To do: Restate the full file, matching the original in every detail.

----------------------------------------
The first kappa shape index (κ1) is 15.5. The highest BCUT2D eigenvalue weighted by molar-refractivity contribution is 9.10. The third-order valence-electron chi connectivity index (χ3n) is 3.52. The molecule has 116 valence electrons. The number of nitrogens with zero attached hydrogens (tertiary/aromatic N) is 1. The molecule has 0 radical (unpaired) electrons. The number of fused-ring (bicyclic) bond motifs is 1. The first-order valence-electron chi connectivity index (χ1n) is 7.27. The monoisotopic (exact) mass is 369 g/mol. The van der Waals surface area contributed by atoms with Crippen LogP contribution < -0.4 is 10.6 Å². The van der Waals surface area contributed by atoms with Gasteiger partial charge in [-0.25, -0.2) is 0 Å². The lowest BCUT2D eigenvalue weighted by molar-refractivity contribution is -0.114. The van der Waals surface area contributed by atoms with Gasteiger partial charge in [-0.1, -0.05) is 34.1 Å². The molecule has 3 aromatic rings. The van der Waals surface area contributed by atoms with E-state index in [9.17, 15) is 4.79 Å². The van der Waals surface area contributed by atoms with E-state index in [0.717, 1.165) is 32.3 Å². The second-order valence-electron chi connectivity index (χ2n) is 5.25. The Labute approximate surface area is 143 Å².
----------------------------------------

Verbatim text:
The first kappa shape index (κ1) is 15.5. The highest BCUT2D eigenvalue weighted by molar-refractivity contribution is 9.10. The third-order valence-electron chi connectivity index (χ3n) is 3.52. The molecule has 116 valence electrons. The number of nitrogens with zero attached hydrogens (tertiary/aromatic N) is 1. The molecule has 0 radical (unpaired) electrons. The number of fused-ring (bicyclic) bond motifs is 1. The first-order valence-electron chi connectivity index (χ1n) is 7.27. The monoisotopic (exact) mass is 369 g/mol. The van der Waals surface area contributed by atoms with Crippen LogP contribution < -0.4 is 10.6 Å². The van der Waals surface area contributed by atoms with Gasteiger partial charge in [-0.25, -0.2) is 0 Å². The lowest BCUT2D eigenvalue weighted by molar-refractivity contribution is -0.114. The van der Waals surface area contributed by atoms with Gasteiger partial charge in [-0.1, -0.05) is 34.1 Å². The molecule has 3 aromatic rings. The van der Waals surface area contributed by atoms with E-state index in [9.17, 15) is 4.79 Å². The van der Waals surface area contributed by atoms with E-state index in [0.717, 1.165) is 32.3 Å². The second-order valence-electron chi connectivity index (χ2n) is 5.25. The Labute approximate surface area is 143 Å².